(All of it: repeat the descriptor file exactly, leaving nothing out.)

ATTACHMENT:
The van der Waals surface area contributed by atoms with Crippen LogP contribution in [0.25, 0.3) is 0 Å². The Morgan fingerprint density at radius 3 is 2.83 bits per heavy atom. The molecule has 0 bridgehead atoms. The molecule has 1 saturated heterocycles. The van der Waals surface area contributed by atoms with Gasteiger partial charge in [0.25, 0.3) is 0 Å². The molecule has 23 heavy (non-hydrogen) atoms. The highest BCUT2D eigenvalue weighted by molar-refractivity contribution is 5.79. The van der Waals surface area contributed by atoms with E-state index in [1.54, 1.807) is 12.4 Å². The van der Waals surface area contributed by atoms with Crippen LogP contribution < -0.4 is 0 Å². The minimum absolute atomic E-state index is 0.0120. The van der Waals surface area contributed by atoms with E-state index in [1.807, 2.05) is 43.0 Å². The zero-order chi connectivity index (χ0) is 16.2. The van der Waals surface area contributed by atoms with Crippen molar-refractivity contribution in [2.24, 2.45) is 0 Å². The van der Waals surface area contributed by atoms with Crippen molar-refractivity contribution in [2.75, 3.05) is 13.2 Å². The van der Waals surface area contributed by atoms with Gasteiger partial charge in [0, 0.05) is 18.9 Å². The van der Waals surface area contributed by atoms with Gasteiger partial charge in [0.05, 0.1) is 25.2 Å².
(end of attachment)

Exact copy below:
The van der Waals surface area contributed by atoms with Crippen LogP contribution in [0.25, 0.3) is 0 Å². The Morgan fingerprint density at radius 3 is 2.83 bits per heavy atom. The molecule has 0 bridgehead atoms. The molecule has 1 saturated heterocycles. The van der Waals surface area contributed by atoms with Gasteiger partial charge in [0.25, 0.3) is 0 Å². The molecule has 23 heavy (non-hydrogen) atoms. The highest BCUT2D eigenvalue weighted by molar-refractivity contribution is 5.79. The van der Waals surface area contributed by atoms with E-state index in [1.54, 1.807) is 12.4 Å². The van der Waals surface area contributed by atoms with Crippen LogP contribution < -0.4 is 0 Å². The minimum absolute atomic E-state index is 0.0120. The van der Waals surface area contributed by atoms with E-state index in [1.807, 2.05) is 43.0 Å². The zero-order chi connectivity index (χ0) is 16.2. The van der Waals surface area contributed by atoms with Crippen molar-refractivity contribution in [2.24, 2.45) is 0 Å². The van der Waals surface area contributed by atoms with Crippen molar-refractivity contribution in [2.75, 3.05) is 13.2 Å². The van der Waals surface area contributed by atoms with Gasteiger partial charge in [0, 0.05) is 18.9 Å². The van der Waals surface area contributed by atoms with Gasteiger partial charge in [0.05, 0.1) is 25.2 Å².